What do you think of when someone says Cuba? Let me guess; Che Guevarra, Fidel Castro, the missile crisis, The Buena Vista Social Club, 1950s American Cadillacs, cigars and Mojitos. Maybe they don’t come in that order, but I bet I wasn’t too far off.
Anyway, don’t feel bad because most people would list exactly the same things; give or take one or two. What hardly ever appears on people’s lists though? What one thing is missing?
However, before you whip out your phone and start googling “traditional Cuban food”; whilst feeling about as cultured as Uncle Albert in The Louvre, read on. Something interesting is happening in Cuba and it isn’t just affluent “gastrophiles”; or gluttonous gastronomes who are tucking in – this revolution knows no class boundaries.
Rice and beans or beans and rice?
There’s a good reason why you probably didn’t include Cuban gastronomy in your list. Although Cuba has always been a fascinating, captivating and aesthetically beautiful travel destination; effortlessly catering for adventure, culture and recently making inroads in the luxury travel category. The food simply didn’t have the variety or the quality of other Caribbean destinations.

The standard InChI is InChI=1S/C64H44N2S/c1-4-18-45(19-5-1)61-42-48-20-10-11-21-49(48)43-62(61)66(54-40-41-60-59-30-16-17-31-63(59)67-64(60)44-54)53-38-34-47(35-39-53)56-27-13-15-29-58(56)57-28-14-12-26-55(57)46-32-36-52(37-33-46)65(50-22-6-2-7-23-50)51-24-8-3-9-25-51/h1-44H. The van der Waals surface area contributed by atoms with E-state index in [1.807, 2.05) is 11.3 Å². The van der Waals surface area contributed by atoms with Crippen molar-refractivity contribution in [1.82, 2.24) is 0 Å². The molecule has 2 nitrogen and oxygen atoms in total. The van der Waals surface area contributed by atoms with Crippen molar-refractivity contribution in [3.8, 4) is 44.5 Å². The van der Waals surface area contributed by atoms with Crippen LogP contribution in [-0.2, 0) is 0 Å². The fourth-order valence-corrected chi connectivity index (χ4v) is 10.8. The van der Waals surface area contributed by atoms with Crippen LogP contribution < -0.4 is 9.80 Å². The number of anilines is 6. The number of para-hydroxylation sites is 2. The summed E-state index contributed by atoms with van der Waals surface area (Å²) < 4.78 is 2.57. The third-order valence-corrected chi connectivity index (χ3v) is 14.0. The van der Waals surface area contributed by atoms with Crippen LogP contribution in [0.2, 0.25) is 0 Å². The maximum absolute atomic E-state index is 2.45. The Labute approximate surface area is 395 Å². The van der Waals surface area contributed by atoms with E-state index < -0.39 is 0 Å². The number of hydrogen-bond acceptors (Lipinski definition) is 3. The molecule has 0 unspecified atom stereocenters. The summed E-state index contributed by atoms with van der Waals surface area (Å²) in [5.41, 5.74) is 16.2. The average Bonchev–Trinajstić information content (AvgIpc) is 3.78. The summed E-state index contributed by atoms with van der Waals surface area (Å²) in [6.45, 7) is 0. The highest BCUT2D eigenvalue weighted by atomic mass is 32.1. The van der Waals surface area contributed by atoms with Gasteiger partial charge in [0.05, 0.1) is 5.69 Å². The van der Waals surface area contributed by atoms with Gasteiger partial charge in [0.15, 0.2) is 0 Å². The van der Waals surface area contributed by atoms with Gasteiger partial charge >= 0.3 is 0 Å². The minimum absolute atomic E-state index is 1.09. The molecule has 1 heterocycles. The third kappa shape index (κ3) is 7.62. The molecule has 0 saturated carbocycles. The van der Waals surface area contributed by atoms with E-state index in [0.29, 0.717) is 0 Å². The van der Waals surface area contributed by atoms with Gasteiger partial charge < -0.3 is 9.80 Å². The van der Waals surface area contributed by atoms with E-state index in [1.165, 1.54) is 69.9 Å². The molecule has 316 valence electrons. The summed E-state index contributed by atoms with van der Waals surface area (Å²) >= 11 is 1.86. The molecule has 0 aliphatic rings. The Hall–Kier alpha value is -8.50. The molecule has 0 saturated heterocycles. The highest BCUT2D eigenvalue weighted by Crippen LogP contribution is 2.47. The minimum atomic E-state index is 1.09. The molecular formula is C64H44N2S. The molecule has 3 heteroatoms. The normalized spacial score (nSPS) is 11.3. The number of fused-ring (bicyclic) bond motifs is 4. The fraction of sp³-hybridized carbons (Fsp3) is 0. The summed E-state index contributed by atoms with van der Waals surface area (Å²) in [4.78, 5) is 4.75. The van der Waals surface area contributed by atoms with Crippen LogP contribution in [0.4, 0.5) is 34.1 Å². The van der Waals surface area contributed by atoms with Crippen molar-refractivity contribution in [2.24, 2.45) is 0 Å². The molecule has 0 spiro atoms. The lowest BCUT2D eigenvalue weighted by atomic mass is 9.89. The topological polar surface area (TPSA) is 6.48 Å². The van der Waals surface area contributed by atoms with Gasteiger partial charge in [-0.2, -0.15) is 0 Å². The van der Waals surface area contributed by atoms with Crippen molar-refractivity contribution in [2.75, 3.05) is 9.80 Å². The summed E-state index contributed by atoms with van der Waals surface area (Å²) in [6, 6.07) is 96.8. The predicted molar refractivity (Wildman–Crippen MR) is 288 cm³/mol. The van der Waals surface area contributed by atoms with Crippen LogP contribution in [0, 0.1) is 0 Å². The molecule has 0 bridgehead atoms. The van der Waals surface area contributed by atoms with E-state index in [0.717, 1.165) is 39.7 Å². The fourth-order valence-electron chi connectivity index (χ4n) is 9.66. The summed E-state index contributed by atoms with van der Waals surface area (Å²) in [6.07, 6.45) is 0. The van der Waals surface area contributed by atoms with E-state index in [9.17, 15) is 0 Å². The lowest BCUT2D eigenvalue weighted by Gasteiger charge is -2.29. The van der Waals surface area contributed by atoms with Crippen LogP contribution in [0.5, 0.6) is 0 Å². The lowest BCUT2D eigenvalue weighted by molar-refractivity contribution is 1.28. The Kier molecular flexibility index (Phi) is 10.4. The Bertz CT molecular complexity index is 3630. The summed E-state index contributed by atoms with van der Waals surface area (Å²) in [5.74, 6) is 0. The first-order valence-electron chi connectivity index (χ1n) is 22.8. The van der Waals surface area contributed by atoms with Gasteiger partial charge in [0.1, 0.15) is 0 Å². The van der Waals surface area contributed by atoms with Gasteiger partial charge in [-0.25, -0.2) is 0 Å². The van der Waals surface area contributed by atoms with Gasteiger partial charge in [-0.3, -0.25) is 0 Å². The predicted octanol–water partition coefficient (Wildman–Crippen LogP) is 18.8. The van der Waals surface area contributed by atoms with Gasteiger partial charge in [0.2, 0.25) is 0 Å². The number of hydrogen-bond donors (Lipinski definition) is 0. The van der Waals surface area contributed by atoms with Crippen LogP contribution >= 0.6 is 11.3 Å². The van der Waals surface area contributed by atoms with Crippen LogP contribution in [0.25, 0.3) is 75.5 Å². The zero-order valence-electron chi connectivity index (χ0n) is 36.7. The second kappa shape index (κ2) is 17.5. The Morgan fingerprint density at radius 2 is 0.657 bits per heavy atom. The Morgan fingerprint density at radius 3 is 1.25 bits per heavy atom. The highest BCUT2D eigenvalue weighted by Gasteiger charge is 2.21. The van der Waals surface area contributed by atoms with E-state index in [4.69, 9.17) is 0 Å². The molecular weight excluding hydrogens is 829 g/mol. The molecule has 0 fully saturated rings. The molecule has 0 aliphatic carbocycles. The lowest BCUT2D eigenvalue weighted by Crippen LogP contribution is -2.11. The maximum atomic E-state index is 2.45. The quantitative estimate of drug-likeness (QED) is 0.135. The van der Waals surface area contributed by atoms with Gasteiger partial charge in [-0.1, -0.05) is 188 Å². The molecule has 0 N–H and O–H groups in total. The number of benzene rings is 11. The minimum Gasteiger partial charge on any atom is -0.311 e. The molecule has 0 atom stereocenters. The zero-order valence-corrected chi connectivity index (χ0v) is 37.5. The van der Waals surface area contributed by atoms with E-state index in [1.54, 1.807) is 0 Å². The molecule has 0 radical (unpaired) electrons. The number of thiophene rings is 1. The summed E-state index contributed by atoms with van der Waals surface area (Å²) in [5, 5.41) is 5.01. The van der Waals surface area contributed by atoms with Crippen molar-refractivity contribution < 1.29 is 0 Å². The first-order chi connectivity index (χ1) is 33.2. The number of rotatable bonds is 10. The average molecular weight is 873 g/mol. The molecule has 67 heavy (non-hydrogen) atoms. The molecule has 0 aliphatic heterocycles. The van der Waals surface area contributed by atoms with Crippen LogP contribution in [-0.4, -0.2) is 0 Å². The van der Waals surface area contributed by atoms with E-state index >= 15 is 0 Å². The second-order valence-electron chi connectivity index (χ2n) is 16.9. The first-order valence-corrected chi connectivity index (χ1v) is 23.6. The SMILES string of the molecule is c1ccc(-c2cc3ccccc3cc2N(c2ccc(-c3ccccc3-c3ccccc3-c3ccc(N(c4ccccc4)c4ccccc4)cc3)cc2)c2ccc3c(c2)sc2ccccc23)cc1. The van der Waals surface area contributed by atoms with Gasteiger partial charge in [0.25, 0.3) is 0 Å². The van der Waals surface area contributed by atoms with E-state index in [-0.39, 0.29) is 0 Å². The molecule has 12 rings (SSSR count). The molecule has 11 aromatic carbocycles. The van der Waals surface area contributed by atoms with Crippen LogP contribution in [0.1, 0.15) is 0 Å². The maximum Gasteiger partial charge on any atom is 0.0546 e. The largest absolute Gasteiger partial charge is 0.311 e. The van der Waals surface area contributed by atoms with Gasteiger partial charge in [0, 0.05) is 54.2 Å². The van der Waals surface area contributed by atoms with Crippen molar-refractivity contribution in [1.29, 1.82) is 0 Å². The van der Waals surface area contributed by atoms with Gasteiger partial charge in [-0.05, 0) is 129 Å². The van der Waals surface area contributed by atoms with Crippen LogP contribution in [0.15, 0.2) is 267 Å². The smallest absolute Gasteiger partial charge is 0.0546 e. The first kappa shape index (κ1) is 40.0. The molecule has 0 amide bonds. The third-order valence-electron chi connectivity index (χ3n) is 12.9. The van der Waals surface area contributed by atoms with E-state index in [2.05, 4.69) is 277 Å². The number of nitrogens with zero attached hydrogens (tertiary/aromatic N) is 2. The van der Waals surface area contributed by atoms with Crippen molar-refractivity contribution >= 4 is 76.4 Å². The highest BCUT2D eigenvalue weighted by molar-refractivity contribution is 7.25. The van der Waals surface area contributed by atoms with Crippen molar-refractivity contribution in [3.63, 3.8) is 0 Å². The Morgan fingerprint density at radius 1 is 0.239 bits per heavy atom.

This was because, put simply; due to the numerous political embargoes imposed upon the country from their gigantic neighbours across the Florida Straits. Coupled with the fact that Cubans earned low salaries and didn’t have the disposable income to create edible art, Cuba’s traditional gastronomy has always been – ahem – basic.
Inexpensive, honest ingredients like rice, beans, chicken and pork have historically formed the principal ingredients that the average Cuban uses to stave of the pangs of hunger. And while wishing to stay well clear of sounding critical, it was rather a case of:
“What’s for dinner tonight mama, rice and beans or beans and rice?”
¡Que viva la revolución, gastronómica!
We just don’t know what Che Guevara would have thought of this gastronomical revolution currently sweeping across Cuba. Whether he’s turning slowly in his grave (at Gas Mark 4 for 45 minutes); or whether he’d have licked his lips and got stuck in, ever since five decades of tense isolation were brought to a close recently, diplomatic relations with the US have been taken out of the freezer to thaw.
As a happy consequence, more wealth is coming into Cuba; and more people are empowered to set up their own businesses. With Cuba having undergone a terrific boom in tourism during the Obama presidency. Plus a wide range of new ingredients being imported into the country for the first time in four generations. The locals have put “dos” and “dos” together and made “cuatro”.
Paladar or Salad Bar?